There isn’t any magic formula to parenting. There are countless factors going into raising a kid with innumerable decisions that have to be made in trying to decide how to handle your children. One parenting style that I see more and more of in the modern age is the coddling “helicopter parent”. While the helicopter parent strategy seems fine on paper it can do a lot more harm to kids than what good it does, most kids with some degree of helicopter parents will likely have some disdain for their parents’ invading behaviors. Young people in these situations often have little to no privacy, they have no freedom to do things on their own, and their parents are constantly breathing down their necks through monitoring their location, their texts, and their activities. This overbearing style of parenting produces young adults with many issues in taking on independence and looking out for themselves overall, so how should parents be acting alternatively?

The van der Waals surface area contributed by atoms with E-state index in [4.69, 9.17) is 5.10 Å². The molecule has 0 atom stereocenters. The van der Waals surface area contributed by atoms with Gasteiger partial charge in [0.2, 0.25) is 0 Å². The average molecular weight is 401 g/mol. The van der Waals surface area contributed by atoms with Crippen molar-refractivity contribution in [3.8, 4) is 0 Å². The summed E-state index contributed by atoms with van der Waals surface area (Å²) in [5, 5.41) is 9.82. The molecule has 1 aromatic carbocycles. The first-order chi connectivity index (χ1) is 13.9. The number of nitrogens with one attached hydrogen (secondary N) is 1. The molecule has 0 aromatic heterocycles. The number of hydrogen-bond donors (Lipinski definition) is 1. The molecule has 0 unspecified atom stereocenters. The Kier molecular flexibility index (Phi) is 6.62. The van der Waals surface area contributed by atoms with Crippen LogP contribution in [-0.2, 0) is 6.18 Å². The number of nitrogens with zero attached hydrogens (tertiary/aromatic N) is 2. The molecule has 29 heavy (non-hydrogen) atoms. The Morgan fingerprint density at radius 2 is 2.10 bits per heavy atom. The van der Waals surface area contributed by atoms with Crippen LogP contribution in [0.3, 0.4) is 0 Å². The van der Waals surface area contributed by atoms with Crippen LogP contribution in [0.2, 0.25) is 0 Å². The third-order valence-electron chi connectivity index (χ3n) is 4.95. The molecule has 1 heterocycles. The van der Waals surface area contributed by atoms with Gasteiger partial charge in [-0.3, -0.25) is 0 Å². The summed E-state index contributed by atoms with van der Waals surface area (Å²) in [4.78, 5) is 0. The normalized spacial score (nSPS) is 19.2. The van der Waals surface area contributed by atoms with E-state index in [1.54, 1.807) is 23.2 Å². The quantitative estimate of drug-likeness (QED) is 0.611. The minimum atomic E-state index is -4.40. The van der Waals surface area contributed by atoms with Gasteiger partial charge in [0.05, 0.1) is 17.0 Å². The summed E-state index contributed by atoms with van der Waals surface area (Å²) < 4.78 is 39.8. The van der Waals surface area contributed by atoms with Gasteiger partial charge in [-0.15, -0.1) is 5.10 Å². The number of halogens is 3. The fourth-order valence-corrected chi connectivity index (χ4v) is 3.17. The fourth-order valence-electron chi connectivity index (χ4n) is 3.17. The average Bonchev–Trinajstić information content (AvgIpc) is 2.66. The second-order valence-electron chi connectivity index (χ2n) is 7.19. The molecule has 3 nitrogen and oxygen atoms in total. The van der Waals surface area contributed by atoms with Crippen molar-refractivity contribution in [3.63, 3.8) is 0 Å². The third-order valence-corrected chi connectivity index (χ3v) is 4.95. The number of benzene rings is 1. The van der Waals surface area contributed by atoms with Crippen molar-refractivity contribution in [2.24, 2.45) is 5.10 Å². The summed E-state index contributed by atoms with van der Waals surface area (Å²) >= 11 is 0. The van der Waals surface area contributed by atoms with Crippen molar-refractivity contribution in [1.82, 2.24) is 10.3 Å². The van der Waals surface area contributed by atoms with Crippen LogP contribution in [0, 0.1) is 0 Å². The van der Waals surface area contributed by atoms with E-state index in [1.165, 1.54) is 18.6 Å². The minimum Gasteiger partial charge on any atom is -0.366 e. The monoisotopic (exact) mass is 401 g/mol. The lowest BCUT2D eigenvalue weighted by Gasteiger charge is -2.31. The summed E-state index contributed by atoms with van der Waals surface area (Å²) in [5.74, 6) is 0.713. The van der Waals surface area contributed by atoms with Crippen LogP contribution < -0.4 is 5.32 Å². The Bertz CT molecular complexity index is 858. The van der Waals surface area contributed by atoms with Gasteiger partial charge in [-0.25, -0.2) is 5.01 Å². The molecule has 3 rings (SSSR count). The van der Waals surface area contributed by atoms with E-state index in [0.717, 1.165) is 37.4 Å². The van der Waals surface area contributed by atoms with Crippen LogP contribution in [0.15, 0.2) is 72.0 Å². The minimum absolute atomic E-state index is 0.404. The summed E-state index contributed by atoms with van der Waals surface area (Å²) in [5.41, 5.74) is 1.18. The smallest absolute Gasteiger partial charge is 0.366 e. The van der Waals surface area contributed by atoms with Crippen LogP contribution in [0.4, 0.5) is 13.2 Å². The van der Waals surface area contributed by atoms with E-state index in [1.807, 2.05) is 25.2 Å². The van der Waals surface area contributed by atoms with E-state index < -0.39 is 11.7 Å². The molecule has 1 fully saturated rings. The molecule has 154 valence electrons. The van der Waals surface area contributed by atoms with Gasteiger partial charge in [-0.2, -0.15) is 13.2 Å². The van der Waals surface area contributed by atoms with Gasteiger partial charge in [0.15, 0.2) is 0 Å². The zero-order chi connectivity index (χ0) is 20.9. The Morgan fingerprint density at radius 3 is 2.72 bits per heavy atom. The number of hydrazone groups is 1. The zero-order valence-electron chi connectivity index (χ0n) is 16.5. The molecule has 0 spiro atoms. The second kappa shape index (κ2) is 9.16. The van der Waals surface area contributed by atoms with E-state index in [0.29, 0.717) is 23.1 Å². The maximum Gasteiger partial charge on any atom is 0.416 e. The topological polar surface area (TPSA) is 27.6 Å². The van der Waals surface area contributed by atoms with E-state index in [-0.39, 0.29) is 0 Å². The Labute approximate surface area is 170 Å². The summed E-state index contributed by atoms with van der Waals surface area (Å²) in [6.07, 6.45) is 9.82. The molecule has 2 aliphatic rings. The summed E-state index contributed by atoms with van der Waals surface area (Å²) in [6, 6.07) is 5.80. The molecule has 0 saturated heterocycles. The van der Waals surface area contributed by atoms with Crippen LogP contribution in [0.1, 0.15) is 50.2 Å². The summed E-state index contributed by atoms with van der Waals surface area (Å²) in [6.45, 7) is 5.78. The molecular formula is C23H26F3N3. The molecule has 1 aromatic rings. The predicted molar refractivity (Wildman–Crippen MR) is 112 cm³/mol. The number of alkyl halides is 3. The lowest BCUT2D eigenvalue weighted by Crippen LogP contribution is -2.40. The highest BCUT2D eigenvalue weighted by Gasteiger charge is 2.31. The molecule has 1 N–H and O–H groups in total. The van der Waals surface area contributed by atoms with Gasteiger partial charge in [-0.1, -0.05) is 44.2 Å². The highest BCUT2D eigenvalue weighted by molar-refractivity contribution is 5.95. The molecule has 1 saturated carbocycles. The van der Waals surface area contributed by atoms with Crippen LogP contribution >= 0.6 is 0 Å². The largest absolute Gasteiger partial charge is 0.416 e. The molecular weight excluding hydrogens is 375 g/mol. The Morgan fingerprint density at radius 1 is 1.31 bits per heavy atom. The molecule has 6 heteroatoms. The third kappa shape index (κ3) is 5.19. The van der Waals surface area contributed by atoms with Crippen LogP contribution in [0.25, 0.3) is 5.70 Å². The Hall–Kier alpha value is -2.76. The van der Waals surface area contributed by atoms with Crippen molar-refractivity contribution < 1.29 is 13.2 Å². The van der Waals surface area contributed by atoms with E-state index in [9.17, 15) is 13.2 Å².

A GoodTherapy.org article puts it quite well in saying, “In order for teens to grow up, they need to have the opportunity to experience the freedom of making their own decisions (age appropriate) and the opportunity to learn from mistakes. When parents place a certain level of trust in their teen, the teen will be more likely to respect the parents as well as their rules.”  Parents should be overseeing their children, but as they move into becoming teenagers and becoming adults they need to have experiences that let them learn real lessons for themselves. They have to be allowed to make mistakes and learn from them. They have to get stung to learn how to avoid painful or stressful situations. The skills and knowledge that young people acquire during this time in their lives are lessons that they can use for their entire lives, and will come real handy during their transitions into adulthood. In order for young people to slowly become adults they have to at some point begin to be treated like one, if they are denied any real responsibility throughout their youth they will be dependent and frankly unable to care for themselves properly when the time comes.